Animethon 2018 Post Mortem

August 22, 2018

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I decided not to do WWC this year – and did this convention instead. I don’t regret this choice. WWC was one of my lowest performing conventions, sales-wise (granted, it’s not really a selling con), and while I enjoy hanging out with my fellow creatives, I promised myself this year I’d only do larger, sales-driven conventions. Looks like everyone who went had a lot of fun!
The day we drove up to Edmonton, my reprints arrived! On a large FedEx truck. On a skid. In the walkway up to the front. This is my life now.

It’s fine – in Big Life News, Dave and I just bought a HOUSE, so in a month’s time, FedEx can deliver things right into my basement storage. YEAH!! I can’t tell you how excited I am to finally have a REAL OFFICE and REAL STORAGE and not live AMONG THE STORAGE.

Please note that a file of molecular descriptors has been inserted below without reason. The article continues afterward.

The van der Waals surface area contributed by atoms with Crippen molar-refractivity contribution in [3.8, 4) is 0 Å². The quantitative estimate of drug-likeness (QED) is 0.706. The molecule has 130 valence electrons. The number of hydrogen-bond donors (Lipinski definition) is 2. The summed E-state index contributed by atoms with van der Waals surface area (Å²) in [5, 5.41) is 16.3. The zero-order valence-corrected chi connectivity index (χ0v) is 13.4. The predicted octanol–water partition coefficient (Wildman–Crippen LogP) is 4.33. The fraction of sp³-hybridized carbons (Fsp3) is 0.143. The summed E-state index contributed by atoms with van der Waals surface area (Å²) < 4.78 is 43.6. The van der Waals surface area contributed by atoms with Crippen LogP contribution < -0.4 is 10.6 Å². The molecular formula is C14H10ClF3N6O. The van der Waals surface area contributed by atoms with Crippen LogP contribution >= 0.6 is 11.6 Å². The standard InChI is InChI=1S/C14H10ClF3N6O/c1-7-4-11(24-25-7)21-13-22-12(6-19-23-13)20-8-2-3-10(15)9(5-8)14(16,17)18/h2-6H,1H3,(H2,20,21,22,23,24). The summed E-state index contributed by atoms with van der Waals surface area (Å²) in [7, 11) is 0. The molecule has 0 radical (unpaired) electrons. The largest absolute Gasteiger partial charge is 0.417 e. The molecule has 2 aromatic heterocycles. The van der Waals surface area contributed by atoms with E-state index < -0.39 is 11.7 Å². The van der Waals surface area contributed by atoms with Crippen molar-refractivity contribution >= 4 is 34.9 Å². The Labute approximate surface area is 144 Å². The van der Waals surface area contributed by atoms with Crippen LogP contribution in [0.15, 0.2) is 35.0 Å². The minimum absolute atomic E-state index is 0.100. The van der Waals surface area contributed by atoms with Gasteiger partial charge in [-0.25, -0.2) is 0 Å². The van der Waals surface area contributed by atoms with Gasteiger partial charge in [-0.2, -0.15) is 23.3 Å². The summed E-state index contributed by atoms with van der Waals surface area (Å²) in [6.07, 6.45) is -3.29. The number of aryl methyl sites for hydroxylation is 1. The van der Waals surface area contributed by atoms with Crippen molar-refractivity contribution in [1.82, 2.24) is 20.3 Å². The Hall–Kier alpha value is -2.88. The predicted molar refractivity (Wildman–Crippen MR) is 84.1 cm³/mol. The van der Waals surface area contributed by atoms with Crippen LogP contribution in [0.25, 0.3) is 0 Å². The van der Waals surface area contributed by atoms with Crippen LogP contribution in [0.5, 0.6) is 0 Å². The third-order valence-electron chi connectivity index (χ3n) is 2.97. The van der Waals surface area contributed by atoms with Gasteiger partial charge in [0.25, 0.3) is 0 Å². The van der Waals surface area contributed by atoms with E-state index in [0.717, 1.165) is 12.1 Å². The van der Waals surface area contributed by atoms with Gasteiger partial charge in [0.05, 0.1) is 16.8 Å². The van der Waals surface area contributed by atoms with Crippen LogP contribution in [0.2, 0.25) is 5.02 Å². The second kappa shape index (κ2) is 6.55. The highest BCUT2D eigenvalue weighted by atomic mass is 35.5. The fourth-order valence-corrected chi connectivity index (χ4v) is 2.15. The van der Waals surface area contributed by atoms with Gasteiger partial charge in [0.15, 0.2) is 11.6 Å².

So along the THREE SHOWS I have coming up within the next month, we are also moving house. Oh and you know – doing work and writing books!

To follow my sales journey and to see how I did at past conventions, click here for the full list of articles.
I talk conventions with my BFF on my new podcast, BUSINESS BFFs. Listen here.

General Impressions

I had the smoothest load-in ever for a convention at Animethon. We drove into the loading dock, and GES staff were there with their own dollies, and asked if we needed help. I hesitantly said yes, fearing I’d get a bill from GES later for “handling” as they stacked my many boxes on their oversized dolly and wheeled it down to my table. He told us to return the dolly whenever we were done. But no bill, just kind service! Yeah! Normally load-in takes a few trips, but this worked out great!


Similar to what I’ve done throughout the year! However, I FINALLY got batteries for these lights I bought two years ago and strung them around my boxes. I think it was a subtle, little thing that added a little more oomph to the display!